Fear, loathing and the French police
Police are being targeted by Islamists – and by accusations of Islamophobia.
In the elegant commuter town of Rambouillet, south of Paris, last Friday, a Tunisian immigrant, identified as Jamel G, approached a uniformed, unarmed female police administrator from behind. She was returning to the police station after feeding the metre of her parked car. He trapped her in the entrance lobby, stabbed her in the abdomen and then sliced her throat, hollering ‘Allahu Akbar’. A policeman tried to unjam the door to stop him. When he was finally able to, he fired on the attacker after he refused to comply with an order to relinquish his weapon, killing him. For Stéphanie Monfermé, a mother of two, it was already too late. A tweet from President Macron, within hours, linked the attack to Islamist terrorism.
French police are fast becoming the target par excellence of Islamists. According to Middle East expert Bernard Rougier, jihadists consider the forces of law and order to be the incarnation of the infidel state seeking to destroy Islam. Since the Charlie Hebdo attacks in January 2015, 11 officers have died in Islamist attacks, including one on a police officer and his partner, who were murdered in front of their three-year old son. Other officers have escaped attacks with serious injuries.
It soon emerged that the alleged Rambouillet terrorist’s Facebook feed was filled with posts denouncing the police, accusing them of targeting Muslims in suburban areas. Some of these posts were from the left press and senior left-wing politicians.
The French police have had an image problem for some time. The high point was when grateful Parisians hugged officers during the ‘Je Suis Charlie’ demonstrations in 2015. The police are largely trusted by the vast majority of French citizens. While a noisy minority are justifiably outraged by the police violence visited on the gilets jaunes protesters – some of whom were blinded by military-grade weapons – it has also become more common to hear the police accused of being institutionally violent and of targeting citizens randomly in day-to-day policing.
Controversial deaths in police custody, such as that of Adama Traore, have led to accusations of officers systematically ‘massacring’ non-white residents of poor suburban areas. Unsurprisingly, these accusations have engendered a degree of public hostility towards ordinary officers that is unhealthy to a functioning society.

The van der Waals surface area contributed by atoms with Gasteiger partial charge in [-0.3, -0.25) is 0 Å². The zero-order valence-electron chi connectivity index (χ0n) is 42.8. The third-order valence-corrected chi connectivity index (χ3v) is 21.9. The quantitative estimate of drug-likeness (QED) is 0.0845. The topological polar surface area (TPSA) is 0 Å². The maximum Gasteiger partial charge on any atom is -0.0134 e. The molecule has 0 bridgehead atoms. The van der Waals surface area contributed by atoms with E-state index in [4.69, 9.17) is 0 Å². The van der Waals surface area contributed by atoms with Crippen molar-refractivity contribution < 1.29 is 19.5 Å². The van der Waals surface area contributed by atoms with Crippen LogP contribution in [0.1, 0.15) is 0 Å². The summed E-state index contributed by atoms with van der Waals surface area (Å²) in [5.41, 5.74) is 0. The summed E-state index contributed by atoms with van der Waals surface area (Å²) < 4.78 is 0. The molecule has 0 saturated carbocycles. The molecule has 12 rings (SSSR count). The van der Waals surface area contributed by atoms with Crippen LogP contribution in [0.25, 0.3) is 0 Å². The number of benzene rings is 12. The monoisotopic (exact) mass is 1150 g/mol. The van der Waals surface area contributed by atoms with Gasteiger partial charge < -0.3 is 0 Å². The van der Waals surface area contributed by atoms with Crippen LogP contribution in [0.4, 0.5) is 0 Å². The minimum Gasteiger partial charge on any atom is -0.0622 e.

I will admit, I have been on demonstrations where I was attacked by French riot police – the infamous CRS. And I have interviewed immigrants who have been subjected to police harassment. So I am certainly not indifferent to the problems that exist for ordinary people in France when confronted by the forces of law and order. But something has gone very wrong when it has become impossible for local officers to patrol certain areas that are rife with drug-dealing and other criminal behaviour to the despair of law-abiding residents. Or when police are lured into traps by emergency calls before being set alight in their patrol cars.
Officers have started to grow tired of being portrayed as brutal, racist monsters. They have staged silent demonstrations, symbolically laying down their handcuffs on the street. Some officers have suggested that in order to avoid being accused of singling out people of colour for identity checks, they should not do any identity checks at all. A state whose police are quietly rebelling against their bosses in government is not a happy one with a bright future ahead.
Calls to protect police have culminated in a controversial bill, much covered in the international press, which seeks to censor images of police officers being circulated on social media. It is rightly seen as potentially lethal to press freedom and free speech. But the demand for it does not come entirely from a power-hungry repressive state wishing to silence its enemies. Many ordinary police officers are frightened for their own and their family’s safety, as they are increasingly targeted not just by terrorists, but by all shades of unhinged individuals and criminals with a grudge against them.
Islamists are the main beneficiaries of the increasingly mainstream view that the police are institutionally Islamophobic and violent towards Muslims. This climate makes it harder for ordinary citizens to back the forces of law and order when they have to do the tough, nasty job of rooting out terrorists.
Whether or not the French police have a problem with racism, or a tendency to overreach in their enforcement of the law, everyone needs to be very careful about making it easier for the criminally inclined to paint themselves as the real victims.
Richard Ings is a tutor and translator of French, and writer on French politics and society. Follow him on Twitter: @richardcings.
Picture by: Getty.
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